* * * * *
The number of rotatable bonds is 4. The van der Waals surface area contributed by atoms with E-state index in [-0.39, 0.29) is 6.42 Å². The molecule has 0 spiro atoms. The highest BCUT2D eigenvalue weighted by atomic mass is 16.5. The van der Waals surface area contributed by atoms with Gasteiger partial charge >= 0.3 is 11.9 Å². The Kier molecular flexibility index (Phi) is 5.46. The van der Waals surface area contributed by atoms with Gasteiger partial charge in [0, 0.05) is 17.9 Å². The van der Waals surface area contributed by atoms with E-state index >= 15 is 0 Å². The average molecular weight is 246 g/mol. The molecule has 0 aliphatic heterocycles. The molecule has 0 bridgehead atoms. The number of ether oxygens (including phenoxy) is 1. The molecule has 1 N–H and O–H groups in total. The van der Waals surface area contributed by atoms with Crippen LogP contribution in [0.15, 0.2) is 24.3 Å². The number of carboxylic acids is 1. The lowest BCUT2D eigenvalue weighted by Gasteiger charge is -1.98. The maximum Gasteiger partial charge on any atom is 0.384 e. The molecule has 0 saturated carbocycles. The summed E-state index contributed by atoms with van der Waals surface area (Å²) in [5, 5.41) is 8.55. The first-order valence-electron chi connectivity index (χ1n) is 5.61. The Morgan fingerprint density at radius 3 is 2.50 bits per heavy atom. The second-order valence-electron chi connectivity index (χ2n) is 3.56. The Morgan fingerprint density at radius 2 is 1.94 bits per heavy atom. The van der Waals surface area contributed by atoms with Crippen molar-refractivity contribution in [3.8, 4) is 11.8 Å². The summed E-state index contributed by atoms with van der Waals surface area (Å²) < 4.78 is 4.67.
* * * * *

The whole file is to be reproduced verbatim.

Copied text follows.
The number of rotatable bonds is 4. The van der Waals surface area contributed by atoms with E-state index in [-0.39, 0.29) is 6.42 Å². The molecule has 0 spiro atoms. The highest BCUT2D eigenvalue weighted by atomic mass is 16.5. The van der Waals surface area contributed by atoms with Gasteiger partial charge >= 0.3 is 11.9 Å². The Kier molecular flexibility index (Phi) is 5.46. The van der Waals surface area contributed by atoms with Gasteiger partial charge in [0, 0.05) is 17.9 Å². The van der Waals surface area contributed by atoms with E-state index >= 15 is 0 Å². The average molecular weight is 246 g/mol. The molecule has 0 aliphatic heterocycles. The molecule has 0 bridgehead atoms. The number of ether oxygens (including phenoxy) is 1. The molecule has 1 N–H and O–H groups in total. The van der Waals surface area contributed by atoms with Crippen LogP contribution in [0.15, 0.2) is 24.3 Å². The number of carboxylic acids is 1. The lowest BCUT2D eigenvalue weighted by Gasteiger charge is -1.98. The maximum Gasteiger partial charge on any atom is 0.384 e. The molecule has 0 saturated carbocycles. The summed E-state index contributed by atoms with van der Waals surface area (Å²) in [5, 5.41) is 8.55. The first-order valence-electron chi connectivity index (χ1n) is 5.61. The Morgan fingerprint density at radius 3 is 2.50 bits per heavy atom. The second-order valence-electron chi connectivity index (χ2n) is 3.56. The Morgan fingerprint density at radius 2 is 1.94 bits per heavy atom. The van der Waals surface area contributed by atoms with Crippen molar-refractivity contribution in [3.8, 4) is 11.8 Å². The summed E-state index contributed by atoms with van der Waals surface area (Å²) < 4.78 is 4.67.